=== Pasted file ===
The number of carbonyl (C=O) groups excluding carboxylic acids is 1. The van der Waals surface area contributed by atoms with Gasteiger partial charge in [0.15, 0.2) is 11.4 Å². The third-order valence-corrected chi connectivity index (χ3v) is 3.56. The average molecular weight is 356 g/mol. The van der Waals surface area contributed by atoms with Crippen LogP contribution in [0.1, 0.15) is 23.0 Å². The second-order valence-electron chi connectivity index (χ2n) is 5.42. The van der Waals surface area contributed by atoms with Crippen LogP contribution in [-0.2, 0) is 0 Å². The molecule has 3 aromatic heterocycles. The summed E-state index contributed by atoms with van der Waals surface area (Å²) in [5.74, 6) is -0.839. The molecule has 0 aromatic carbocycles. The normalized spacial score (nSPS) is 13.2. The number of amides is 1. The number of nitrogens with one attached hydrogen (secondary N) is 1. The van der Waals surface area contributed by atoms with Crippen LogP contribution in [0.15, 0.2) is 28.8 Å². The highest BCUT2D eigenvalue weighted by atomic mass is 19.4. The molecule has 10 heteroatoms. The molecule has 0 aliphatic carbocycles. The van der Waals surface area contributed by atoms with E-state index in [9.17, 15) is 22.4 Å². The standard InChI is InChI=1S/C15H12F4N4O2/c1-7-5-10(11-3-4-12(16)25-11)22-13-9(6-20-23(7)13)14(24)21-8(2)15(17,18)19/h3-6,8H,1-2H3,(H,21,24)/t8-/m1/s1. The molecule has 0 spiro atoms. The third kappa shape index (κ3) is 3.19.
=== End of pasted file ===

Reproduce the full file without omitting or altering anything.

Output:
The number of carbonyl (C=O) groups excluding carboxylic acids is 1. The van der Waals surface area contributed by atoms with Gasteiger partial charge in [0.15, 0.2) is 11.4 Å². The third-order valence-corrected chi connectivity index (χ3v) is 3.56. The average molecular weight is 356 g/mol. The van der Waals surface area contributed by atoms with Crippen LogP contribution in [0.1, 0.15) is 23.0 Å². The second-order valence-electron chi connectivity index (χ2n) is 5.42. The van der Waals surface area contributed by atoms with Crippen LogP contribution in [-0.2, 0) is 0 Å². The molecule has 3 aromatic heterocycles. The summed E-state index contributed by atoms with van der Waals surface area (Å²) in [5.74, 6) is -0.839. The molecule has 0 aromatic carbocycles. The normalized spacial score (nSPS) is 13.2. The number of amides is 1. The number of nitrogens with one attached hydrogen (secondary N) is 1. The van der Waals surface area contributed by atoms with Crippen LogP contribution in [0.15, 0.2) is 28.8 Å². The highest BCUT2D eigenvalue weighted by atomic mass is 19.4. The molecule has 10 heteroatoms. The molecule has 0 aliphatic carbocycles. The van der Waals surface area contributed by atoms with E-state index in [9.17, 15) is 22.4 Å². The standard InChI is InChI=1S/C15H12F4N4O2/c1-7-5-10(11-3-4-12(16)25-11)22-13-9(6-20-23(7)13)14(24)21-8(2)15(17,18)19/h3-6,8H,1-2H3,(H,21,24)/t8-/m1/s1. The molecule has 0 spiro atoms. The third kappa shape index (κ3) is 3.19.